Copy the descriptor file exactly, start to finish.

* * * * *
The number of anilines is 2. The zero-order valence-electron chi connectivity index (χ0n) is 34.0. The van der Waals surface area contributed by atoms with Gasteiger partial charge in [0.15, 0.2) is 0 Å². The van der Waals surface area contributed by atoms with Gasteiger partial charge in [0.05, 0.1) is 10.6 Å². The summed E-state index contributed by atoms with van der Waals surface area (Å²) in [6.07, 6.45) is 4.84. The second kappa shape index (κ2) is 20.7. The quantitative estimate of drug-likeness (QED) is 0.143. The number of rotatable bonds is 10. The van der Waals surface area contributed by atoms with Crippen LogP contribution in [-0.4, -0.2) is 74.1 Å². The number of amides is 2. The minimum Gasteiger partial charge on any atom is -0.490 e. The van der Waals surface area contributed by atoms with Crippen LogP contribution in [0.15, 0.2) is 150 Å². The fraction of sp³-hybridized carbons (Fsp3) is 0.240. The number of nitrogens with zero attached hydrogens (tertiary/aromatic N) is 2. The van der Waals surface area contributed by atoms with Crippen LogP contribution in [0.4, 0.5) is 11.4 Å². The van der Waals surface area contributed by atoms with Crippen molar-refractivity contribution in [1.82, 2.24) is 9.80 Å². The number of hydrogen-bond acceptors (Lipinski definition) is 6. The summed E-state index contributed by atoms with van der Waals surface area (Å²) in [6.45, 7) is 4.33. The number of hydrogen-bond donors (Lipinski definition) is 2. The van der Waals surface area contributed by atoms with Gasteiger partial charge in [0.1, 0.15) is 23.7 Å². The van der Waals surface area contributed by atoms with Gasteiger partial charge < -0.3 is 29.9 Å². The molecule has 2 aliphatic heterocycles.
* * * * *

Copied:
The number of anilines is 2. The zero-order valence-electron chi connectivity index (χ0n) is 34.0. The van der Waals surface area contributed by atoms with Gasteiger partial charge in [0.15, 0.2) is 0 Å². The van der Waals surface area contributed by atoms with Gasteiger partial charge in [0.05, 0.1) is 10.6 Å². The summed E-state index contributed by atoms with van der Waals surface area (Å²) in [6.07, 6.45) is 4.84. The second kappa shape index (κ2) is 20.7. The quantitative estimate of drug-likeness (QED) is 0.143. The number of rotatable bonds is 10. The van der Waals surface area contributed by atoms with Crippen LogP contribution in [-0.4, -0.2) is 74.1 Å². The number of amides is 2. The minimum Gasteiger partial charge on any atom is -0.490 e. The van der Waals surface area contributed by atoms with Crippen LogP contribution in [0.15, 0.2) is 150 Å². The fraction of sp³-hybridized carbons (Fsp3) is 0.240. The number of nitrogens with zero attached hydrogens (tertiary/aromatic N) is 2. The van der Waals surface area contributed by atoms with Crippen LogP contribution in [0.4, 0.5) is 11.4 Å². The van der Waals surface area contributed by atoms with Crippen molar-refractivity contribution in [1.82, 2.24) is 9.80 Å². The number of hydrogen-bond acceptors (Lipinski definition) is 6. The summed E-state index contributed by atoms with van der Waals surface area (Å²) in [6.45, 7) is 4.33. The number of hydrogen-bond donors (Lipinski definition) is 2. The van der Waals surface area contributed by atoms with Gasteiger partial charge in [0.1, 0.15) is 23.7 Å². The van der Waals surface area contributed by atoms with Gasteiger partial charge < -0.3 is 29.9 Å². The molecule has 2 aliphatic heterocycles.